August 24, 1928.
In Error to the District Court of the United States for the District of Kansas; John C. Pollock, Judge.
Proceeding under the Workmen's Compensation Law of Kansas by J.F. Hamaker, employee, for personal injuries, opposed by T.B. Slick, employer. To review a judgment of the District Court, confirming award of arbitrator appointed under Compensation Act, employer brings error. Affirmed.
Willard Brooks, of Wichita, Kan. (C.H. Brooks and Howard T. Fleeson, all of Wichita, Kan., on the brief), for plaintiff in error.
H.W. Hart, of Wichita, Kan. (W.L. Cunningham and D. Arthur Walker, both of Arkansas City, Kan., and Glenn Porter and Enos E. Hook, both of Wichita, Kan., on the brief), for defendant in error.
Before LEWIS, Circuit Judge, and PHILLIPS and JOHN B. SANBORN, District Judges.
The defendant in error (hereinafter referred to as plaintiff) was an employee of the plaintiff in error (who will be called defendant). The plaintiff was a citizen of Kansas, and the defendant of Pennsylvania. The place of employment was Cowley county, Kansas. The plaintiff received injuries in the course of his employment, and brought this proceeding in the District Court of the United States for the District of Kansas, to have determined the amount due him under the Workmen's Compensation Act of that state (Rev. St. Kan. 1923, 44-501 to 44-547), to which both he and his employer were subject. Pursuant to the act, he petitioned the court for the appointment of an arbitrator to make findings and an award. The defendant consented to the arbitration and to the determination by an arbitrator of the amount of compensation, the character and quality of the disability, and the period during which payments of compensation should continue. He also waived any irregularity in the bringing of the petition in the federal court and consented to its jurisdiction based on diversity of citizenship and amount in controversy. On March 23, 1927, upon the petition of the plaintiff and the stipulation of the parties, an arbitrator was appointed by the court. An award was made, which included an allowance of $6.00 a week from April 2, 1926, for permanent partial disability, which is the only item in dispute in this case. Upon the coming down of the award, the plaintiff moved for an order confirming it and for judgment upon it. The defendant asked the court for a review of the award, on the ground that it was made without authority on the part of the arbitrator and was grossly excessive "to the extent that the award allows a six ($6.00) dollar a week minimum beginning April 2, 1926. It appears from the award that if it were not for the six ($6.00) dollar a week minimum provision in the Compensation Act of the state of Kansas, there would be no payment owing for the period subsequent to April 2, 1926. The said six ($6.00) dollar a week minimum provision in the Compensation Act of Kansas, being section 44-510 of the Revised Statutes of 1923, as construed by the state Supreme Court, is void as applied to permanent partial disabilities, as defined by the state Supreme Court and as found to exist in the case at bar, because the said provision is a violation of the Fourteenth Amendment to the United States Constitution; it deprives the defendant of liberty and property without due process of law and denies to the defendant the equal protection of the law."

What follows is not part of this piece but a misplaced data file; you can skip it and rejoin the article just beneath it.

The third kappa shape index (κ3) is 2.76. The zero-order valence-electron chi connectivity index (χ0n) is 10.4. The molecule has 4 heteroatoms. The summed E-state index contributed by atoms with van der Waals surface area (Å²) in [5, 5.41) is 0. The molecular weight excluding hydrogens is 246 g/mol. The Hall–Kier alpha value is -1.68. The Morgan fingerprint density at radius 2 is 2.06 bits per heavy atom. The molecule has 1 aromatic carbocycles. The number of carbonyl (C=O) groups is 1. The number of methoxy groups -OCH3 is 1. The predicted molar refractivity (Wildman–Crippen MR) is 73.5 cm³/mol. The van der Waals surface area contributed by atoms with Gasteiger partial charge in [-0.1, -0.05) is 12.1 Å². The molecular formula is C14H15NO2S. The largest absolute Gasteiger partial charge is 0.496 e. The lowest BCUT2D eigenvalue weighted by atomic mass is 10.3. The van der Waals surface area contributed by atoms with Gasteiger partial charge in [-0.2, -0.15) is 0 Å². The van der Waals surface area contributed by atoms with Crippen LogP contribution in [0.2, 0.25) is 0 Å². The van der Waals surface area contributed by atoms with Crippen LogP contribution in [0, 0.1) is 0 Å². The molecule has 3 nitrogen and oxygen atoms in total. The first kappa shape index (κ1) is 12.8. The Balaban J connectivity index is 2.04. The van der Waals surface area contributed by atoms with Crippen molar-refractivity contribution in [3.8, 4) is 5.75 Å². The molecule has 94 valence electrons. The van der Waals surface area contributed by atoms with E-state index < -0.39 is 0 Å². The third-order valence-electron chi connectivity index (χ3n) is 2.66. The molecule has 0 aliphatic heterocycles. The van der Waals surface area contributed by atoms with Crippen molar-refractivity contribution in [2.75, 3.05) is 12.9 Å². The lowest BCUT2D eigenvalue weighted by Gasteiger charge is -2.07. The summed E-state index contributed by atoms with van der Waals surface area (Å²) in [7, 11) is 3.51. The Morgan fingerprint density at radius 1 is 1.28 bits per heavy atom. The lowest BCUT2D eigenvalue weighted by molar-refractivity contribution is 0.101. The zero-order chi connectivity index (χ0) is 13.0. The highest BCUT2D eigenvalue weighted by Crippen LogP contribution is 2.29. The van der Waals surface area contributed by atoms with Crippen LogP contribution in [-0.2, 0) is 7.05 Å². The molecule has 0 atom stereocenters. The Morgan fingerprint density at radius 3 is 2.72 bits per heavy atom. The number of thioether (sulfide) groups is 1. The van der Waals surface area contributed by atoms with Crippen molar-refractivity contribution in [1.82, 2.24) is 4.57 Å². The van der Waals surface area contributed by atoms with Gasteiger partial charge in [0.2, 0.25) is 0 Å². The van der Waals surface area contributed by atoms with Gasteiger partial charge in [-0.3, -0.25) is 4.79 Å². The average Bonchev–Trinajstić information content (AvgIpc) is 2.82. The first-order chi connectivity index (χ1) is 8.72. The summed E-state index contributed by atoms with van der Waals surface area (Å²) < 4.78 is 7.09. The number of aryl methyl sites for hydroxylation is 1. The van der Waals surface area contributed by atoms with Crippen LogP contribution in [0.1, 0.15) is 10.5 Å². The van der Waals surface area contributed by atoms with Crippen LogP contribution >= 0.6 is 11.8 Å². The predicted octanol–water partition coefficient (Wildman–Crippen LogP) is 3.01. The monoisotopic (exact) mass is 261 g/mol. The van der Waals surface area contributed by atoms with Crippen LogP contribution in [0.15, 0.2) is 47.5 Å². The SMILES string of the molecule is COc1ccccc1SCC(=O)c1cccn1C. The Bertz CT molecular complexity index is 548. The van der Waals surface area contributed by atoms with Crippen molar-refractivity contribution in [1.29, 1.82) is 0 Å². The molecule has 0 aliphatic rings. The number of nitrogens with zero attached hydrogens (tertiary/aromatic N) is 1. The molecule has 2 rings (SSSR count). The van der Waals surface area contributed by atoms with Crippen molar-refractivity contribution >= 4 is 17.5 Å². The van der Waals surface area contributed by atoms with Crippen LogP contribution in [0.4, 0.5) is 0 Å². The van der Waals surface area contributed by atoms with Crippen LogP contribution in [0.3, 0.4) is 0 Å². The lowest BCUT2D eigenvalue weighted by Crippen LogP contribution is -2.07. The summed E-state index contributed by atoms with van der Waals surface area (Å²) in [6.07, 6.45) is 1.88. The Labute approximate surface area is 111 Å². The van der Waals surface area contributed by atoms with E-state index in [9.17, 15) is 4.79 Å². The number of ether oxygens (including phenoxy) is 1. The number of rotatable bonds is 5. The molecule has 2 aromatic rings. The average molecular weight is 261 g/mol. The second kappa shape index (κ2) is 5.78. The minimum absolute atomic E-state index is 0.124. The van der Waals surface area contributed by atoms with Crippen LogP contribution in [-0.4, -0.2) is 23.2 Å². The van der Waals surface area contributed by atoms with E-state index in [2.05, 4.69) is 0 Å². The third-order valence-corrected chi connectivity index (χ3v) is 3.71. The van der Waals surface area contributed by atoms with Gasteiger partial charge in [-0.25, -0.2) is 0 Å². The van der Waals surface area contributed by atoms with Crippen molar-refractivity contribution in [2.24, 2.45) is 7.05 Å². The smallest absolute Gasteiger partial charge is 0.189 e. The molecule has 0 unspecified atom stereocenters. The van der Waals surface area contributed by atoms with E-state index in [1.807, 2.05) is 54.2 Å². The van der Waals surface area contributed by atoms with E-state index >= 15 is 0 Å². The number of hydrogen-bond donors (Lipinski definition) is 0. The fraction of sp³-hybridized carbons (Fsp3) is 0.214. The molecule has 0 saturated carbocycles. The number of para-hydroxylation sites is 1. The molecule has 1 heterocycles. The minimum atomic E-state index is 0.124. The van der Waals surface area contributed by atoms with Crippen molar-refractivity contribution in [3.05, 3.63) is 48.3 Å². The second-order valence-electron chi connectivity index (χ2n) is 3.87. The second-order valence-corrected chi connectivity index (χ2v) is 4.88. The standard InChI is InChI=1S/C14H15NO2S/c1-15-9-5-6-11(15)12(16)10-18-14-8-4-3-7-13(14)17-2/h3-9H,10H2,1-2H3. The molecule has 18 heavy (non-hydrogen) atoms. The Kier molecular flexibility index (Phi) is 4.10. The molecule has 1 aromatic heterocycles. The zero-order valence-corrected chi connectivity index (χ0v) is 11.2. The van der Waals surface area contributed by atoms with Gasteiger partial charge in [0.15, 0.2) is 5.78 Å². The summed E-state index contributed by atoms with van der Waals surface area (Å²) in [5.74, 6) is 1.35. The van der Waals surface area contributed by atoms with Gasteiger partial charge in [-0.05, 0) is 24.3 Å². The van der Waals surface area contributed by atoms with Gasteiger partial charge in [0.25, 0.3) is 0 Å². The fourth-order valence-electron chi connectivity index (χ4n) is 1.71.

The court overruled the application for review of the award, confirmed the award, and entered judgment upon it. The assignments of error challenge the constitutionality of the provisions of the Kansas Workmen's Compensation Act, pursuant to which the award of $6 a week for a permanent partial disability was made.
Section 3 of the act is section 44-510 of the Revised Statutes of Kansas, 1923. Clause (c) of paragraph 3 of that section provided:
"Where disability, partial in character but permanent in quality, results from the injury, the injured workman shall be entitled to the compensation provided in paragraph 1 of this section, but shall not be entitled to any other or further compensation for or during the first week following the injury. Thereafter, compensation in a lump sum shall be paid as provided in the following schedule, the average weekly wages to be computed as provided in section 4 of this act, and the compensation to be in no case less than $6 per week nor more than $12 per week."